The Election Commission (EC) of Thailand has extended its investigation into Pita Limjaroenrat, the leader of the Move Forward Party and a prime ministerial candidate, regarding his eligibility to run in elections. The decision comes after accusations that Pita knowingly registered for a parliamentary seat despite being ineligible under Article 151 of the MP Election Act. This ineligibility stems from his ownership of shares in the now-defunct iTV media company.
According to EC Secretary-General Sawang Boonmee, the investigation has been extended for an additional 15 days, starting from July 4.
Additionally, the EC has forwarded information regarding the Move Forward Party’s policy advocating for the amendment or abolition of Section 112 of the criminal code, commonly known as the lese majeste law, to the Attorney General. The EC seeks clarification on whether this policy violates any legal regulations or norms, as it has been a contentious issue.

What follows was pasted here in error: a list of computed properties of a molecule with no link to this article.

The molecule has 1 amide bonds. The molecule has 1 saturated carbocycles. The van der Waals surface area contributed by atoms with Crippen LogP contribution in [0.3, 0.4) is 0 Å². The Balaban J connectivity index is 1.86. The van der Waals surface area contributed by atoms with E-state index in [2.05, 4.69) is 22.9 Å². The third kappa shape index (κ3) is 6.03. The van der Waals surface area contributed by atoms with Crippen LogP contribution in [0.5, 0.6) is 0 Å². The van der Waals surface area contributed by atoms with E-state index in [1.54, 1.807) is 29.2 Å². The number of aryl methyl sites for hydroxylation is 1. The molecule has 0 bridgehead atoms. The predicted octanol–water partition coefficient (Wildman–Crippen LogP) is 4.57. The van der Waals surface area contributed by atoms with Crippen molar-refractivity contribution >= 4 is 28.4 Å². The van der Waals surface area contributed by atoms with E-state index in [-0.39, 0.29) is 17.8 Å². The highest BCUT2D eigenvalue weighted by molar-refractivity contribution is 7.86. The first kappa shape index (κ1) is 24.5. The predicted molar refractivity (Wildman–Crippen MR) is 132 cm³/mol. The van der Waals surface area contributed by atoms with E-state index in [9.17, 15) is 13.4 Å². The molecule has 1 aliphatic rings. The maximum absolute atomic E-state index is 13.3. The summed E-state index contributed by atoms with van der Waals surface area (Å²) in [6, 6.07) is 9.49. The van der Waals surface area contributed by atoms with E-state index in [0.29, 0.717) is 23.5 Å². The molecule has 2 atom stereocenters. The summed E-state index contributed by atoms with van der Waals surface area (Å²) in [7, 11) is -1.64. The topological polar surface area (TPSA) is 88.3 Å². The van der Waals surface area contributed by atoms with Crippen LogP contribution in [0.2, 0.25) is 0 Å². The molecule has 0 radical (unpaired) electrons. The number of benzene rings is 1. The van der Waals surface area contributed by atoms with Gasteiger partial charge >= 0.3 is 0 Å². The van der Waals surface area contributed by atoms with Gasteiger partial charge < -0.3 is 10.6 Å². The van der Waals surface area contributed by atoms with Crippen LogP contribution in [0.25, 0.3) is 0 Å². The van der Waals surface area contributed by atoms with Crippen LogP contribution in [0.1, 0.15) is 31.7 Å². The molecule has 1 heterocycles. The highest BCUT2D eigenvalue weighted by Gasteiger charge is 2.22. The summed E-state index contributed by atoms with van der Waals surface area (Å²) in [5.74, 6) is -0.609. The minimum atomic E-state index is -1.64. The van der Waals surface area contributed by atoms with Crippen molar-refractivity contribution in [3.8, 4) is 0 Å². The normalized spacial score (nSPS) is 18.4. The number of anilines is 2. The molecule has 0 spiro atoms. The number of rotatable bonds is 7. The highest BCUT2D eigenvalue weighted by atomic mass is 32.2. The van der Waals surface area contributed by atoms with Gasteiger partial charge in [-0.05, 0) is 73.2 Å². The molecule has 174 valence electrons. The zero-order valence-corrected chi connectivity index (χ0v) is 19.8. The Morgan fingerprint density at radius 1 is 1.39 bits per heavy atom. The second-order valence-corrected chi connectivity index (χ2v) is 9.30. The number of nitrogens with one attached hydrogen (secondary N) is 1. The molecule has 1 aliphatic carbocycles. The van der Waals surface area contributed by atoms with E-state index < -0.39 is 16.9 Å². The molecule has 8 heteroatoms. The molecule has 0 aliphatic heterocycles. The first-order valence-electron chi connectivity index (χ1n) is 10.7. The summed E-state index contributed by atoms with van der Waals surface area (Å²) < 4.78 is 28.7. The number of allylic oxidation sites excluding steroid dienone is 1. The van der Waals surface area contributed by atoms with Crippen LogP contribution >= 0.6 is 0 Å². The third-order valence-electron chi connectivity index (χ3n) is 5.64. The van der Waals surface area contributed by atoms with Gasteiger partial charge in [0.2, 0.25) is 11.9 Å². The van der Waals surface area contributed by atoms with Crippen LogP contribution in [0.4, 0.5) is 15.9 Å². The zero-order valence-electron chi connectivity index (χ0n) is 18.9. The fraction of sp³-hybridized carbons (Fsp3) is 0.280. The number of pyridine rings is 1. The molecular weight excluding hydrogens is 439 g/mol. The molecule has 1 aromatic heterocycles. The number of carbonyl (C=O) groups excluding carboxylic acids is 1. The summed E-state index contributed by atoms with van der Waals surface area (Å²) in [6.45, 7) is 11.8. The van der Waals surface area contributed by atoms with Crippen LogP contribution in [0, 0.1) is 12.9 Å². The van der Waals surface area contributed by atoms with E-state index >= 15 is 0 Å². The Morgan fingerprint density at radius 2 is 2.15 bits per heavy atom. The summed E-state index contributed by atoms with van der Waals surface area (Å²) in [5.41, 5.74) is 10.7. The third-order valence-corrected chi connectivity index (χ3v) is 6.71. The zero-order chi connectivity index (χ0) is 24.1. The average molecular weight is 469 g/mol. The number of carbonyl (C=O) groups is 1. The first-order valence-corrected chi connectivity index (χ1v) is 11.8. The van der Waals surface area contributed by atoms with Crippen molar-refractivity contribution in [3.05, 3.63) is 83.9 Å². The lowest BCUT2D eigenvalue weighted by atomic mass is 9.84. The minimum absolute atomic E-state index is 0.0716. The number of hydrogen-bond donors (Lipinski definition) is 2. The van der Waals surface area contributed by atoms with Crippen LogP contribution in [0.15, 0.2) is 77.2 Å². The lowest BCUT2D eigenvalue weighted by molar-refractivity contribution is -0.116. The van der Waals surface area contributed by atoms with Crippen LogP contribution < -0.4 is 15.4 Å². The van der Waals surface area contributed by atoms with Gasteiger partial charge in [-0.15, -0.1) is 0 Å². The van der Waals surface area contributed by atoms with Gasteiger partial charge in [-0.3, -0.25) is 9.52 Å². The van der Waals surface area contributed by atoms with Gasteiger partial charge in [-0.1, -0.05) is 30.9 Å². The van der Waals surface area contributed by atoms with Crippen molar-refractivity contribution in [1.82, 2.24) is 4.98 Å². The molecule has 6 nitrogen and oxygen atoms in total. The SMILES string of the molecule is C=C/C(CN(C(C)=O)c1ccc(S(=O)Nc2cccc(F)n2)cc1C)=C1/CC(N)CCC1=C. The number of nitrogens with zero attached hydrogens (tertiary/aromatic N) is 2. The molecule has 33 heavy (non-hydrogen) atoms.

Previously, the registrar of political parties rejected a petition filed against Move Forward Party concerning this policy. The registrar stated that there was insufficient evidence or information to suggest any actions that would pose a threat to the monarchy, which is a fundamental institution under the democratic system. Despite this, the EC has decided to conduct further investigation to determine if the accused actions may infringe upon other legal provisions.
The EC’s decision was prompted by an order from the Constitutional Court, requesting the Attorney General to provide clarification on this matter in accordance with Article 49 of the Constitution. This article specifically addresses threats to the royal institution.